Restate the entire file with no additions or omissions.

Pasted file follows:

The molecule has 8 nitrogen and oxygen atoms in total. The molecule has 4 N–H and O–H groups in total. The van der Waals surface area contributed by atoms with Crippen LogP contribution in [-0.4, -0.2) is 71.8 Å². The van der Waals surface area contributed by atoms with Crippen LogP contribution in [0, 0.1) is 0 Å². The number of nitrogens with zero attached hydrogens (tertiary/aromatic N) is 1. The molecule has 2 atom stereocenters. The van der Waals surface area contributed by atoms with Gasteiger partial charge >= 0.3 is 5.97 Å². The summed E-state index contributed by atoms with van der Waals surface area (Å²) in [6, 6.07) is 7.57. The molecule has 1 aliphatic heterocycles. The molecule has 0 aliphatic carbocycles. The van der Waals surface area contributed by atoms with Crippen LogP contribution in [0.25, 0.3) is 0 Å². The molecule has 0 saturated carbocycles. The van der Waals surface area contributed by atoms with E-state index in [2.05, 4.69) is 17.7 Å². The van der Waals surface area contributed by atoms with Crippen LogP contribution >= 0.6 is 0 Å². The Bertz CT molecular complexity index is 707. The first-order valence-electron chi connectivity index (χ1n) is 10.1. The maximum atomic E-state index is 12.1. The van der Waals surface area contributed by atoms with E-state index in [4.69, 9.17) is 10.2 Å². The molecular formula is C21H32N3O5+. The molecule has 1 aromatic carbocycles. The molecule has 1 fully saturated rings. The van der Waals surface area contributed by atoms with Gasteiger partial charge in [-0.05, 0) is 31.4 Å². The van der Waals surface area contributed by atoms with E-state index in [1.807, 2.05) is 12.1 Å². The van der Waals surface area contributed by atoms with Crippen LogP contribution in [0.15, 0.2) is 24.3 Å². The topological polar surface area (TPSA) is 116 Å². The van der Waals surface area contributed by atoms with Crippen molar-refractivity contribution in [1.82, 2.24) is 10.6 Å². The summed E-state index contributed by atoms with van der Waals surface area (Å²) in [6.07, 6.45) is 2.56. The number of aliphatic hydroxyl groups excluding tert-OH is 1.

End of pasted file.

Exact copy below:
The molecule has 8 nitrogen and oxygen atoms in total. The molecule has 4 N–H and O–H groups in total. The van der Waals surface area contributed by atoms with Crippen LogP contribution in [-0.4, -0.2) is 71.8 Å². The van der Waals surface area contributed by atoms with Crippen LogP contribution in [0, 0.1) is 0 Å². The number of nitrogens with zero attached hydrogens (tertiary/aromatic N) is 1. The molecule has 2 atom stereocenters. The van der Waals surface area contributed by atoms with Gasteiger partial charge >= 0.3 is 5.97 Å². The summed E-state index contributed by atoms with van der Waals surface area (Å²) in [6, 6.07) is 7.57. The molecule has 1 aliphatic heterocycles. The molecule has 0 aliphatic carbocycles. The van der Waals surface area contributed by atoms with Crippen LogP contribution in [0.25, 0.3) is 0 Å². The molecule has 0 saturated carbocycles. The van der Waals surface area contributed by atoms with E-state index in [2.05, 4.69) is 17.7 Å². The van der Waals surface area contributed by atoms with Crippen LogP contribution >= 0.6 is 0 Å². The Bertz CT molecular complexity index is 707. The first-order valence-electron chi connectivity index (χ1n) is 10.1. The maximum atomic E-state index is 12.1. The van der Waals surface area contributed by atoms with E-state index in [4.69, 9.17) is 10.2 Å². The molecular formula is C21H32N3O5+. The molecule has 1 aromatic carbocycles. The molecule has 1 fully saturated rings. The van der Waals surface area contributed by atoms with Gasteiger partial charge in [-0.05, 0) is 31.4 Å². The van der Waals surface area contributed by atoms with E-state index in [1.807, 2.05) is 12.1 Å². The van der Waals surface area contributed by atoms with Crippen LogP contribution in [0.15, 0.2) is 24.3 Å². The topological polar surface area (TPSA) is 116 Å². The van der Waals surface area contributed by atoms with Crippen molar-refractivity contribution in [1.82, 2.24) is 10.6 Å². The summed E-state index contributed by atoms with van der Waals surface area (Å²) in [6.07, 6.45) is 2.56. The number of aliphatic hydroxyl groups excluding tert-OH is 1.